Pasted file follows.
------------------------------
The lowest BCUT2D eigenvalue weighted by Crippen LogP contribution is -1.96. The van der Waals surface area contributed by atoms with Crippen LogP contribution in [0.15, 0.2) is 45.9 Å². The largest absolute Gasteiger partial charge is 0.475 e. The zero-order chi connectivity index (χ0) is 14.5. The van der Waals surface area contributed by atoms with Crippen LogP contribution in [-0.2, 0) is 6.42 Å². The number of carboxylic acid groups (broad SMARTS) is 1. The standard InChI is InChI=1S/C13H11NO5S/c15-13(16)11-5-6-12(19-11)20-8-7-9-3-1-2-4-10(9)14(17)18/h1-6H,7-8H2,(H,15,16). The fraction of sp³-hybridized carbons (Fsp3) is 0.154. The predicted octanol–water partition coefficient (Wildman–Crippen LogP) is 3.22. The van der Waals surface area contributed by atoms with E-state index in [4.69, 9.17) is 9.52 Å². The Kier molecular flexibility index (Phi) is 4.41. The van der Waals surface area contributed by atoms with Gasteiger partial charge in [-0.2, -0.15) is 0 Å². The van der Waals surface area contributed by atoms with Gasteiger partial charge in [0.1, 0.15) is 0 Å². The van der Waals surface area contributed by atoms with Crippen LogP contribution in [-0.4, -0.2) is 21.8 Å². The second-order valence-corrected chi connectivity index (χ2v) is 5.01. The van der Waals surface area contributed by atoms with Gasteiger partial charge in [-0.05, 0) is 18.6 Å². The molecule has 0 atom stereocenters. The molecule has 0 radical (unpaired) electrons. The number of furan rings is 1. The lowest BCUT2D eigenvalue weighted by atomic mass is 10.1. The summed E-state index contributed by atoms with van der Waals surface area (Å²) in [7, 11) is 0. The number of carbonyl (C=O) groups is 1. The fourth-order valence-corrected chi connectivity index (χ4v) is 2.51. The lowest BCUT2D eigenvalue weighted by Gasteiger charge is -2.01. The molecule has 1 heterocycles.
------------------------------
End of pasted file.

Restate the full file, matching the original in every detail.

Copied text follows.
The lowest BCUT2D eigenvalue weighted by Crippen LogP contribution is -1.96. The van der Waals surface area contributed by atoms with Crippen LogP contribution in [0.15, 0.2) is 45.9 Å². The largest absolute Gasteiger partial charge is 0.475 e. The zero-order chi connectivity index (χ0) is 14.5. The van der Waals surface area contributed by atoms with Crippen LogP contribution in [-0.2, 0) is 6.42 Å². The number of carboxylic acid groups (broad SMARTS) is 1. The standard InChI is InChI=1S/C13H11NO5S/c15-13(16)11-5-6-12(19-11)20-8-7-9-3-1-2-4-10(9)14(17)18/h1-6H,7-8H2,(H,15,16). The fraction of sp³-hybridized carbons (Fsp3) is 0.154. The predicted octanol–water partition coefficient (Wildman–Crippen LogP) is 3.22. The van der Waals surface area contributed by atoms with E-state index in [4.69, 9.17) is 9.52 Å². The Kier molecular flexibility index (Phi) is 4.41. The van der Waals surface area contributed by atoms with Gasteiger partial charge in [-0.2, -0.15) is 0 Å². The van der Waals surface area contributed by atoms with Gasteiger partial charge in [0.1, 0.15) is 0 Å². The van der Waals surface area contributed by atoms with Crippen LogP contribution in [-0.4, -0.2) is 21.8 Å². The second-order valence-corrected chi connectivity index (χ2v) is 5.01. The van der Waals surface area contributed by atoms with Gasteiger partial charge in [-0.05, 0) is 18.6 Å². The molecule has 0 atom stereocenters. The molecule has 0 radical (unpaired) electrons. The number of furan rings is 1. The lowest BCUT2D eigenvalue weighted by atomic mass is 10.1. The summed E-state index contributed by atoms with van der Waals surface area (Å²) in [7, 11) is 0. The number of carbonyl (C=O) groups is 1. The fourth-order valence-corrected chi connectivity index (χ4v) is 2.51. The lowest BCUT2D eigenvalue weighted by Gasteiger charge is -2.01. The molecule has 1 heterocycles.